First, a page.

Hydraulic suppression of basal glacier melt in sill fjords
Using a conceptual model, we examine how hydraulically controlled exchange flows in silled fjords affect the relationship between the basal glacier melt and the features of warm intermediate Atlantic Water (AW) outside the fjords. We show that an exchange flow can be forced to transit into the hydraulic regime if the AW interface height decreases, the AW temperature increases, or the production of glacially modified water is boosted by subglacial discharge. In the hydraulic regime, the heat transport across the sill becomes a rate-limiting factor for the basal melt, which is suppressed. An interplay between processes near the ice–ocean boundary and the hydraulically controlled exchange flow determines the melt dynamics, and the sensitivity of the basal melt to changes in the AW temperature is reduced. The model results are discussed in relation to observations from the Petermann, Ryder, and 79∘ N glaciers in northern Greenland.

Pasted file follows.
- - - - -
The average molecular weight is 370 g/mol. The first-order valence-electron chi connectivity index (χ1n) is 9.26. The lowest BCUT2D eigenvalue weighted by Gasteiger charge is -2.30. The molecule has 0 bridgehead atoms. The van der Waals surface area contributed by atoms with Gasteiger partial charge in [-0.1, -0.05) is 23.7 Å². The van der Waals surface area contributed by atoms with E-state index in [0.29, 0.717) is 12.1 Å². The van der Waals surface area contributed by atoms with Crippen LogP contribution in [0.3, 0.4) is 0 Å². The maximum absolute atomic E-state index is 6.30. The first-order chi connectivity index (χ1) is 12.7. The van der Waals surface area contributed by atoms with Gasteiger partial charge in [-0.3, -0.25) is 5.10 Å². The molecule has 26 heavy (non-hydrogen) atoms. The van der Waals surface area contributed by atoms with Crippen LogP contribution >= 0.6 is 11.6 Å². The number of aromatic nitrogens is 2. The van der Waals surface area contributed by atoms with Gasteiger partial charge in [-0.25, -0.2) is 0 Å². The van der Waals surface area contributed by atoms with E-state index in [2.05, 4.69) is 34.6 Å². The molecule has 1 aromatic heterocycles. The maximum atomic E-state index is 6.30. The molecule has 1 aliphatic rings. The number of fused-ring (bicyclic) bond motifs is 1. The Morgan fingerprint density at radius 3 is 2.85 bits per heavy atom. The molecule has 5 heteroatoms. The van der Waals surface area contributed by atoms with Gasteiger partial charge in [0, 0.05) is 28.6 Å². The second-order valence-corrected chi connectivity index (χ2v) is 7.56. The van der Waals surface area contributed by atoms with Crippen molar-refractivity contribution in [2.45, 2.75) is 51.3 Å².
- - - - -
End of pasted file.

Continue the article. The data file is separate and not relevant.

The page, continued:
In response to global warming, the Greenland Ice Sheet (GIS) has lost mass over the past decades and its marine outlet glaciers are retreating (Mouginot et al., 2019; Straneo and Heimbach, 2013; Wood et al., 2021). The GIS holds an ice volume equivalent to 7.4 m of sea level (Morlighem et al., 2017), and it may contribute up to 0.3 m global mean sea-level rise by the end of this century (Aschwanden et al., 2019). Over half of the recent mass loss from the GIS is from increased discharge of ice into the ocean from marine outlet glaciers (Mouginot et al., 2019), where calving and oceanic melt of marine ice have increased. Mass loss from marine-terminating glaciers can cause a positive feedback: resistive stresses in grounded or floating marine glaciers buttress ice inland, and ice-stream flow speed and ice export across the grounding line can increase when marine glaciers retreat (Schoof, 2007; Gudmundsson, 2013; Nick et al., 2013; Schoof et al., 2017). This accelerated ice loss contributes directly to sea-level increase.